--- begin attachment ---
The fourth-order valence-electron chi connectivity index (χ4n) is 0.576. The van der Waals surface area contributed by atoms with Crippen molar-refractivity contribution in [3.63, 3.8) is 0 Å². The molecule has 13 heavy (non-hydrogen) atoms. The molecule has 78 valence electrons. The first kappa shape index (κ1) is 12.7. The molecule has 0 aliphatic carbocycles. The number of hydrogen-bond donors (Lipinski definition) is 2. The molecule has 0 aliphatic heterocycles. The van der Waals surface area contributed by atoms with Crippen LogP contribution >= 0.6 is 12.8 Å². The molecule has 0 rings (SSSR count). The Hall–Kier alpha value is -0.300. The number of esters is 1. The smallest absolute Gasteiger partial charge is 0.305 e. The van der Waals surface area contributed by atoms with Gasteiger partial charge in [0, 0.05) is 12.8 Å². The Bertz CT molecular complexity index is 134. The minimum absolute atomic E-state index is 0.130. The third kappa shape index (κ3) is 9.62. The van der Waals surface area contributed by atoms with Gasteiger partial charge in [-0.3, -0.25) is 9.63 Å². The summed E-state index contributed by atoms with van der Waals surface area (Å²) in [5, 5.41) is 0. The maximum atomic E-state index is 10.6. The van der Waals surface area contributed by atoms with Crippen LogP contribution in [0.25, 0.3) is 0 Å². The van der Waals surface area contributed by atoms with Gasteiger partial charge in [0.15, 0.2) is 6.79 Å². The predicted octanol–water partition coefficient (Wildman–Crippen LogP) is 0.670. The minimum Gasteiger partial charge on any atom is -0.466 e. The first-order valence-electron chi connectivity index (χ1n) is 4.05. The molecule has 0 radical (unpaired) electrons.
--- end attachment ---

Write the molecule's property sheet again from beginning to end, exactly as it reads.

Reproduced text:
The fourth-order valence-electron chi connectivity index (χ4n) is 0.576. The van der Waals surface area contributed by atoms with Crippen molar-refractivity contribution in [3.63, 3.8) is 0 Å². The molecule has 13 heavy (non-hydrogen) atoms. The molecule has 78 valence electrons. The first kappa shape index (κ1) is 12.7. The molecule has 0 aliphatic carbocycles. The number of hydrogen-bond donors (Lipinski definition) is 2. The molecule has 0 aliphatic heterocycles. The van der Waals surface area contributed by atoms with Crippen LogP contribution >= 0.6 is 12.8 Å². The molecule has 0 rings (SSSR count). The Hall–Kier alpha value is -0.300. The number of esters is 1. The smallest absolute Gasteiger partial charge is 0.305 e. The van der Waals surface area contributed by atoms with Gasteiger partial charge in [0, 0.05) is 12.8 Å². The Bertz CT molecular complexity index is 134. The minimum absolute atomic E-state index is 0.130. The third kappa shape index (κ3) is 9.62. The van der Waals surface area contributed by atoms with Gasteiger partial charge in [-0.3, -0.25) is 9.63 Å². The summed E-state index contributed by atoms with van der Waals surface area (Å²) in [5, 5.41) is 0. The maximum atomic E-state index is 10.6. The van der Waals surface area contributed by atoms with Crippen LogP contribution in [0.25, 0.3) is 0 Å². The van der Waals surface area contributed by atoms with Gasteiger partial charge in [0.15, 0.2) is 6.79 Å². The predicted octanol–water partition coefficient (Wildman–Crippen LogP) is 0.670. The minimum Gasteiger partial charge on any atom is -0.466 e. The first-order valence-electron chi connectivity index (χ1n) is 4.05. The molecule has 0 radical (unpaired) electrons.